Earlier this year Pete Astor spent a day in the studio with The Wave Pictures’ rhythm section, Johnny Helm and Franic Rozycki.
Back in 1980 Pete Astor was in The Living Room, who went on to become The Loft, who signed to Creation – releasing the label’s 9th and 15th singles. In 1986 he was in The Weather Prophets, who released two albums for Creation. By 1990 he had gone solo, releasing another two long players for the label. 1992 saw a move to Danceteria in France for a further two albums.
After a busy start, the 1990’s were a quiet decade for Pete musically, but he returned before the millennium with Ellis Island Sound (who signed with Heavenly Recordings) and The Wisdom of Harry (who eventually signed to Matador Records).
The 21st century has seen regular solo and Ellis Island Sound releases on hip young labels, most recently Static Caravan, Fortuna POP!, Slumberland and Tapete.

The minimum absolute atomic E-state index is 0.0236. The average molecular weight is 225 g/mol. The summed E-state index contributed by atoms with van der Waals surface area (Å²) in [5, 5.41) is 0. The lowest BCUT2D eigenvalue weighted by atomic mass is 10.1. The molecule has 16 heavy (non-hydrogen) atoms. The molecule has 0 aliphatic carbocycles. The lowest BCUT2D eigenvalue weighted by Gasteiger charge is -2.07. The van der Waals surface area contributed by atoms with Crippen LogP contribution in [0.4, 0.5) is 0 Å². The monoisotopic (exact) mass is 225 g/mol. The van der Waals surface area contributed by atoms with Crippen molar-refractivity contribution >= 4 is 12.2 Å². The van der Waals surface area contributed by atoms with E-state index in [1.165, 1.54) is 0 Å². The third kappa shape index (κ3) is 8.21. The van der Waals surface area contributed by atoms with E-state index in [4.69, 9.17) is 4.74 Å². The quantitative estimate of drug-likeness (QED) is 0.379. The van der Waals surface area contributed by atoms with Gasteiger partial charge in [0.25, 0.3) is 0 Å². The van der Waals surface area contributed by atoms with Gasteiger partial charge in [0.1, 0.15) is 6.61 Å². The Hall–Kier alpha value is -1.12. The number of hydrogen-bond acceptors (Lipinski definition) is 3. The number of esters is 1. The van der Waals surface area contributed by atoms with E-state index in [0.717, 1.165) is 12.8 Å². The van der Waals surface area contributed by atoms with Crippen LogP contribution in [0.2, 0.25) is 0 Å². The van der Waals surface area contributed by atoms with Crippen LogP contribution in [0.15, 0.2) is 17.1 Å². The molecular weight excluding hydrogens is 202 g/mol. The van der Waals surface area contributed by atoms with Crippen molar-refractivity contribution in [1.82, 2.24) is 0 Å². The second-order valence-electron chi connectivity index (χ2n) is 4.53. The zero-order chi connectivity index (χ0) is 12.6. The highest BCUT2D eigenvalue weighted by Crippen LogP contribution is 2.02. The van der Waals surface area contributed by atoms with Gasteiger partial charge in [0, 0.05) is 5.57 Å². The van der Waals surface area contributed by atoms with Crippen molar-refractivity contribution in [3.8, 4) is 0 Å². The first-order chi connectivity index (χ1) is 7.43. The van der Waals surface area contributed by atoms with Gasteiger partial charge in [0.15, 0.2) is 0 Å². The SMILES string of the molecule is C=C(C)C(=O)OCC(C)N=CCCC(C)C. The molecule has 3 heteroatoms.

He works as a Senior Lecturer at the University of Westminster, where he teaches, researches and writes about music; in 2014, he published his study of Richard Hell and the Voidoids' Blank Generation, as part of Bloomsbury's 33⅓ series.
Peter Cook was part of a four-man group satirical stage show, Beyond the Fringe, with Jonathan Miller, Alan Bennett and Dudley Moore. In the 60’s, Cook opened The Establishment club in Soho, provided financial backing for the satirical magazine Private Eye, made the tv show Not Only... But Also, as well as the film Bedazzled, both with Dudley Moore. He co-hosted Saturday Night Live, released three Derek and Clive LPs, and in 1978, Cook appeared on the British music series Revolver as the manager of a ballroom where emerging punk and new wave acts played… AND he was the Impressive Clergyman in The Princess Bride. He died on 9 January 1995, aged 57.
“When I was thinking about who to ask for new seven inches to be a part of the seventh (and final) wiaiwya-7777777 singles club it occurred to me that the person I had consistently been a fan of for the longest was Pete Astor - I came to Lou Reed, Jonathan Richman, the Spice Girls, Scott Walker and Kraftwerk much later, and I may have liked the Smiths, Peter Gabriel, the Kids From Fame and Nik Kershaw before I heard Mayflower by the Weather Prophets, but I think we can agree they have all gone off the boil a little in the last 30 years. Pete Astor, on the other hand, is always great.”